The Faces of 90.5 WESA
Government & Politics
Mon March 18, 2013
Former PA Governors Call for Judges to be Appointed, Not Elected
For years, a dogged group of advocates has called for appointing appellate court judges in a multi-step process called merit selection, instead of holding partisan elections.
Supporters say relying on judicial elections all but ensures that judges aren’t independent arbiters of reason, but adept fundraisers.
Now repeating the chorus are four former governors – Republicans Dick Thornburgh and Tom Ridge, and Democrats George Leader and Ed Rendell – who signed their names to a letter to state legislators and Gov. Tom Corbett urging action on proposals to begin the years-long process of overhauling Pennsylvania’s method for choosing appellate court judges.
Rendell says casting a vote for judges is arbitrary for most people, who might make their picks based on a candidate’s position on the ballot.
"Voters have no idea who they’re voting for anyway," he said. "No idea, they have no clue."
Backers of merit selection say voters often can’t handle all the information they need to make an informed vote for appellate judge candidates. They say far more manageable would be a vote on whether to change the way judges are chosen.
Former Republican Governor Tom Ridge says the average voter in Pennsylvania knows judicial candidates party and the county where they live.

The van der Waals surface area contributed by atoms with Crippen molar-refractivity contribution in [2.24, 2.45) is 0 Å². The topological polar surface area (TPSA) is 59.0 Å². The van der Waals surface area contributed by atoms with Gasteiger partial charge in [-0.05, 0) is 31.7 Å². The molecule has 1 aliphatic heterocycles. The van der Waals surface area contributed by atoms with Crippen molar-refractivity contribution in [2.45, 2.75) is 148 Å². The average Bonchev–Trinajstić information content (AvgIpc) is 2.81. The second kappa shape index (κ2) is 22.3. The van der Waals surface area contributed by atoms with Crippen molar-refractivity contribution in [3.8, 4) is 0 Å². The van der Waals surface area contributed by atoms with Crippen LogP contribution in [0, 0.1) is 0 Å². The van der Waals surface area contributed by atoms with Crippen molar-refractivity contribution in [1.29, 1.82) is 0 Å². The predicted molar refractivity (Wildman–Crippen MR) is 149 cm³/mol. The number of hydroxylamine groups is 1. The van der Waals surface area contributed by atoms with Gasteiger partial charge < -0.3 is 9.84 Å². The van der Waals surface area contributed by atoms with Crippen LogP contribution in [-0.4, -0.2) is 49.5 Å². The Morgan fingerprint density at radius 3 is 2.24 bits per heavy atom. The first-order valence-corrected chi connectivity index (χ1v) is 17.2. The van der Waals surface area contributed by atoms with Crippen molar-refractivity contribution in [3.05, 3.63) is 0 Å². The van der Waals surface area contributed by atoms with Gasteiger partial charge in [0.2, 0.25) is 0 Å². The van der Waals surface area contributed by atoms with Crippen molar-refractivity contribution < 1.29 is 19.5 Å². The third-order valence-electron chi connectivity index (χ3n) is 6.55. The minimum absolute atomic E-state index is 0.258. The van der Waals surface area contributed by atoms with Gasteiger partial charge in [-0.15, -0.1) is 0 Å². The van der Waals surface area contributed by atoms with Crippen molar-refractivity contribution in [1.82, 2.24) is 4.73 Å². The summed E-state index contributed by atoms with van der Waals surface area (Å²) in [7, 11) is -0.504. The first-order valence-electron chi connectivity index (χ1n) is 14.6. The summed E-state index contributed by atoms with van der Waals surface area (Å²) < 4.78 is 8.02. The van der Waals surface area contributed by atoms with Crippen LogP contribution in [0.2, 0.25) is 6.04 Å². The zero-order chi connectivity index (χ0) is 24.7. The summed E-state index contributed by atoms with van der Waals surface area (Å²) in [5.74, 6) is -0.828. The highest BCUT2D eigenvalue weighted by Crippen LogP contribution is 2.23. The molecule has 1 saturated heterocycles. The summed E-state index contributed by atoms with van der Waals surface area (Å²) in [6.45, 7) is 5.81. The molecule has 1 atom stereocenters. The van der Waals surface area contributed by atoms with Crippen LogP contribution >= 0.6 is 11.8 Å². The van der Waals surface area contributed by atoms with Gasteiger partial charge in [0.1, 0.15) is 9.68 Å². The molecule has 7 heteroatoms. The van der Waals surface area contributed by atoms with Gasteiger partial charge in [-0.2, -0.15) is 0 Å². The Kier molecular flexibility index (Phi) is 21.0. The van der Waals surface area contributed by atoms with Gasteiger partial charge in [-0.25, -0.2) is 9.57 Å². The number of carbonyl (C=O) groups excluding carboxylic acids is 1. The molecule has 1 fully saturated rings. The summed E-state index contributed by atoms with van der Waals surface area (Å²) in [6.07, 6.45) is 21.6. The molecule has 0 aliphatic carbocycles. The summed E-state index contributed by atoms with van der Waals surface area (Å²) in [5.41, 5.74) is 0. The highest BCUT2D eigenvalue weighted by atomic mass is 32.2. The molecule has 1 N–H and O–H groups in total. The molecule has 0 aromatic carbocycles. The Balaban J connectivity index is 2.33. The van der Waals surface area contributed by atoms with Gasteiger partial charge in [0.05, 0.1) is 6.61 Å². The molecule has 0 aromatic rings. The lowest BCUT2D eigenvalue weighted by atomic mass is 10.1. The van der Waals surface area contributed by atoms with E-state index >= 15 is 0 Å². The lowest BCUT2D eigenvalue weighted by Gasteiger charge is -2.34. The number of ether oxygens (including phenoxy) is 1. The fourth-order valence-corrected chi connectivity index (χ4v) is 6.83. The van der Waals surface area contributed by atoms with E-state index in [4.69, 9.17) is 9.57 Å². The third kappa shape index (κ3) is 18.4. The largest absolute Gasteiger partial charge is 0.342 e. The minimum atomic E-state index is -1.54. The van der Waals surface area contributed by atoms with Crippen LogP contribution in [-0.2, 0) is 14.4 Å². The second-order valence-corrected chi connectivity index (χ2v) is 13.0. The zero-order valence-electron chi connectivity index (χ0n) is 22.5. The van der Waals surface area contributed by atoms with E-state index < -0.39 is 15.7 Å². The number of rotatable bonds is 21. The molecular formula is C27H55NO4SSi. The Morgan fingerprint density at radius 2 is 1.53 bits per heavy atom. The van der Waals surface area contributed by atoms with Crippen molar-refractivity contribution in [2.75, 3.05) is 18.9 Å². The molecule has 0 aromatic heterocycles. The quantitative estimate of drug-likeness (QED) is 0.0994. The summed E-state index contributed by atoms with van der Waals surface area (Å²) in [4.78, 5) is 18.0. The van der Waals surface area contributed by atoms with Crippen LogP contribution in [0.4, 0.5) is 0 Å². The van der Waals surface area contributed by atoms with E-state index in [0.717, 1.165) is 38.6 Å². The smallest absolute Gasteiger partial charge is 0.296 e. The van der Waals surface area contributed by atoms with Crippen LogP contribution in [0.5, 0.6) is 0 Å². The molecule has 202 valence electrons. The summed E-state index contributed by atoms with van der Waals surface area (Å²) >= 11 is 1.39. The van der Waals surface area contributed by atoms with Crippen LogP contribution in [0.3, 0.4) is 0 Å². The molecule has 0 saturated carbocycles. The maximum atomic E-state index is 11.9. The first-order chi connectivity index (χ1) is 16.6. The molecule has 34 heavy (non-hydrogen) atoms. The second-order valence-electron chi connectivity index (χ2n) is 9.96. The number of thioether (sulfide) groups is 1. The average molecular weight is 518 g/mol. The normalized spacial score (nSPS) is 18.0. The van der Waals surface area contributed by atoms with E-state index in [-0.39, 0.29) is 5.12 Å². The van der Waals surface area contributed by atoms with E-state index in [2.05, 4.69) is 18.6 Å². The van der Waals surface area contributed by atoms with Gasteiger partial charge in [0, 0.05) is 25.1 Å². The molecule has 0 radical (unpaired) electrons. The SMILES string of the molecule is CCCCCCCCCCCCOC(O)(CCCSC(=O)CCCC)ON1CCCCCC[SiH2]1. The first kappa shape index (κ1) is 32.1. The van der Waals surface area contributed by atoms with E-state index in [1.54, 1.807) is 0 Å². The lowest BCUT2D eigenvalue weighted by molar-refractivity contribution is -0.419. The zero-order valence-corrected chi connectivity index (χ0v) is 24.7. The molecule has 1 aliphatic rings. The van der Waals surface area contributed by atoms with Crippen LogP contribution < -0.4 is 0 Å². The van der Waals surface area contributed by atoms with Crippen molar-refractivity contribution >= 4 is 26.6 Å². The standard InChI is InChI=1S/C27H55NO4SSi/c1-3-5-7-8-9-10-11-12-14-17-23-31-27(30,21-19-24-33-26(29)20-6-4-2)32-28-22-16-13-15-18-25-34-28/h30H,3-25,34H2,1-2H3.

"And that’s it," he said. "And there’s no conceivable way that any well-intentioned citizen can make an appropriate decision based on that information alone."
Former Republican Governor Dick Thornburgh said creating a merit selection process would move Pennsylvania’s system closer to what the founding fathers envisioned by allowing some public input in both the initial recommendation of judicial candidates and nonpartisan retention elections.
"I think what you’re getting is a combination of both systems by providing a safety valve," Thornburgh said. "If a bad choice is made after four years it’s an opportunity to turn that person out of office."
Opponents of merit selection say the process would not be free of corrupting influences and would have the added downside of being less democratic.
Merit selection would involve a citizens’ commission, the governor and the state Senate. It would then subject the chosen judges to regular, nonpartisan retention elections.
Implementation would require a constitutional amendment.
A current Senate proposal would have to be passed in two consecutive legislation sessions and then clear a voter referendum.
Clarification: An earlier version of this story reported that three former Pennsylvania governors had signed a letter to legislators supporting merit selection. A fourth former governor, Democrat George Leader, also signed. The story has been updated.